February 26, 2023 Russia-Ukraine news

By Tara Subramaniam, Andrew Raine, Sophie Tanno, Matt Meyer, Maureen Chowdhury and Mike Hayes, CNN

Updated 12:20 a.m. ET, February 27, 2023
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11:21 a.m. ET, February 26, 2023

The brutal fight for Bakhmut has turned to urban combat as forces battle for every inch of territory

From CNN's Tim Lister

A Ukrainian Army serviceman waits for an order near Bakhmut, on Thursday.
A Ukrainian Army serviceman waits for an order near Bakhmut, on Thursday. (Yasuyoshi Chiba/AFP/Getty Images)

There is one thing that Russian and Ukrainian accounts agree upon: The fighting around the eastern city of Bakhmut is relentless, and the casualties — on both sides — are high. 

A fierce fight in the streets: Until a few weeks ago, the battle was waged largely with tanks, artillery and mortars. But Bakhmut has increasingly become a field of urban combat, with every street and building in the suburbs and surrounding villages contested.

Russian forces — including fighters from the Wagner private military company — have edged toward the center of the city from the east, south and north.

Ukrainian units have launched frequent counter-attacks to try to reclaim some territory and preserve their precarious access to Bakhmut from the west. That access has become gradually more complicated as routes into the city have come under control of Russian forces.

Ukrainian soldiers on unofficial social media accounts have said they are increasingly reliant on dirt roads to reach — and leave — Bakhmut, tracks that may become impassable as the frost turns to mud.

Russia aims to encircle Ukraine's troops: Rather than drive directly toward the city center, Wagner groups have sought to surround the city in a wide arc from the north. In January, the groups claimed the nearby town of Soledar, and have since taken a string of villages and hamlets north of Bakhmut.

That process appears to have gone a step further in recent days, with Wagner apparently reaching the village of Yahidne immediately to the northwest of Bakhmut. The village sits on a route that, until recently, was used by Ukrainians to get in and out of the city.

The next target for the Russians could be the town of Chasiv Yar, a straggling collection of Soviet-era apartment blocks, sitting on high ground which has already been extensively damaged. Ukrainian officials said it came under artillery fire again Sunday.

How long will Ukraine defend the city? The conundrum for the Ukrainian military is whether it remains feasible to continue defending Bakhmut.

At the beginning of February, Ukrainian President Volodymyr Zelensky said, "No one will surrender Bakhmut. We will fight as long as we can. We consider Bakhmut our fortress."

More recently, in an interview with Italian media, Zelensky's tone was slightly different. “It is important for us to defend (Bakhmut), but not at any price and not for everyone to die,” he was quoted as saying.

If Bakhmut can no longer be held, it will be important to note where Ukrainians choose to draw their next defensive lines. The cities of Kostiantynivka and Kramatorsk are not far to the west of Bakhmut and have already registered an uptick in Russian missile attacks.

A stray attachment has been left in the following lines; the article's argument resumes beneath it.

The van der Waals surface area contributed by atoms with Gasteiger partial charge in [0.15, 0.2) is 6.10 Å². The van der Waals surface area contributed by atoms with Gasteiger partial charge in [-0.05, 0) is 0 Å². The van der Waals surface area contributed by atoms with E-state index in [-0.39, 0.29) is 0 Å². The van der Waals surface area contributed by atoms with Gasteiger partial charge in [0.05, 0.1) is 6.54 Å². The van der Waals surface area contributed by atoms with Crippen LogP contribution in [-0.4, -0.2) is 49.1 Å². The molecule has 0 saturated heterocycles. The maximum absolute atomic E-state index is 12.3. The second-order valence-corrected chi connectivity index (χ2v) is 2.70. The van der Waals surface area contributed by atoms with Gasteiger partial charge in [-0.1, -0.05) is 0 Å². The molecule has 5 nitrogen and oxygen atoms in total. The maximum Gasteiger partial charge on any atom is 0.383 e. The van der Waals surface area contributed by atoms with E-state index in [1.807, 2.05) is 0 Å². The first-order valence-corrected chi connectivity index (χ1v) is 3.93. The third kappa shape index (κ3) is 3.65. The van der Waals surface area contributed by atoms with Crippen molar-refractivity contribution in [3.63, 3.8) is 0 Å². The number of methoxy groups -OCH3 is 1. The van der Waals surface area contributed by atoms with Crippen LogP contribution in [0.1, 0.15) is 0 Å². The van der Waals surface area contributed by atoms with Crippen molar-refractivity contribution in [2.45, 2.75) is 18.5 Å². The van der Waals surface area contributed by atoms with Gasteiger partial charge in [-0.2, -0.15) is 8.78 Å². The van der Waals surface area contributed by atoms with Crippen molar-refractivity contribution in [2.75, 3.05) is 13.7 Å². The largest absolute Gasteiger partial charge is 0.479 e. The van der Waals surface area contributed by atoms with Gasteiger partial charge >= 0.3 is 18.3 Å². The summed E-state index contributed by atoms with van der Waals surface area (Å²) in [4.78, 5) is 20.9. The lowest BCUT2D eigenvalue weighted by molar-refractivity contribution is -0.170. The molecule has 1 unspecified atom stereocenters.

For now, there's no sign of a withdrawal of Ukrainian units from the Bakhmut area, and the brutal fighting wears on.

1:30 p.m. ET, February 26, 2023

White House official won't say whether the US will support Ukraine retaking Crimea

From CNN’s Jasmine Wright

US national security adviser Jake Sullivan would not say whether the Biden administration would support Ukraine if it decides victory against Russia requires retaking Crimea.

Sunday marks the ninth anniversary of Russia’s annexation of the peninsula

“What ultimately happens with Crimea, in the context of this war and a settlement of this war, is something for the Ukrainians to determine with the support of the United States,” Sullivan told CNN’s Dana Bash on "State of the Union." “But I'm just not going to get into hypothetical questions. Because what we're facing today is a counteroffensive in the east, in the south, that we need to give them the tools to fight. And we are doing that.”

Asked directly if the US would help Ukraine take back Crimea, Sullivan punted again on NBC’s "Meet the Press," repeating that the most critical thing right now is supplying Ukraine with the tools to take back territory in the south and east.

Asked by Bash on CNN to level with the American people on how long the war will last, Sullivan said: “War is unpredictable.”

He reiterated US President Joe Biden’s Friday statement that the administration was ruling out providing F-16 fighter jets “for now.” Sullivan would not say whether the US would provide jets down the line.

On China, Sullivan told Bash that the US has still not seen Beijing make a final decision on whether to provide Russia lethal aid for the war. He also declined to detail what consequences China would face if they made such a move. 

“President Biden has said previously, we're not just making direct threats. We're just laying out both the stakes and the consequences, how things would unfold and we are doing that clearly — and specifically behind closed doors,” he said.

9:25 a.m. ET, February 26, 2023

US State Department reaffirms “Crimea is Ukraine” to mark annexation anniversary

From CNN’S Andrew Millman

The US State Department reasserted that “Crimea is Ukraine,” in a statement from spokesperson Ned Price to mark the nine-year anniversary of Russia’s occupation of the territory.

The statement also comes after the first anniversary of Russia’s full-scale invasion of Ukraine earlier this month.

“The United States does not and never will recognize Russia’s purported annexation of the peninsula,” Price stated. He called Russia’s 2014 seizure of Crimea “a clear violation of international law and of Ukraine’s sovereignty and territorial integrity."

“The United States welcomes the efforts of Ukraine’s Crimea Platform to focus global attention on Russia’s continued occupation,” said Price, referring to the Ukrainian government entity that coordinates Ukrainian efforts to recover the peninsula.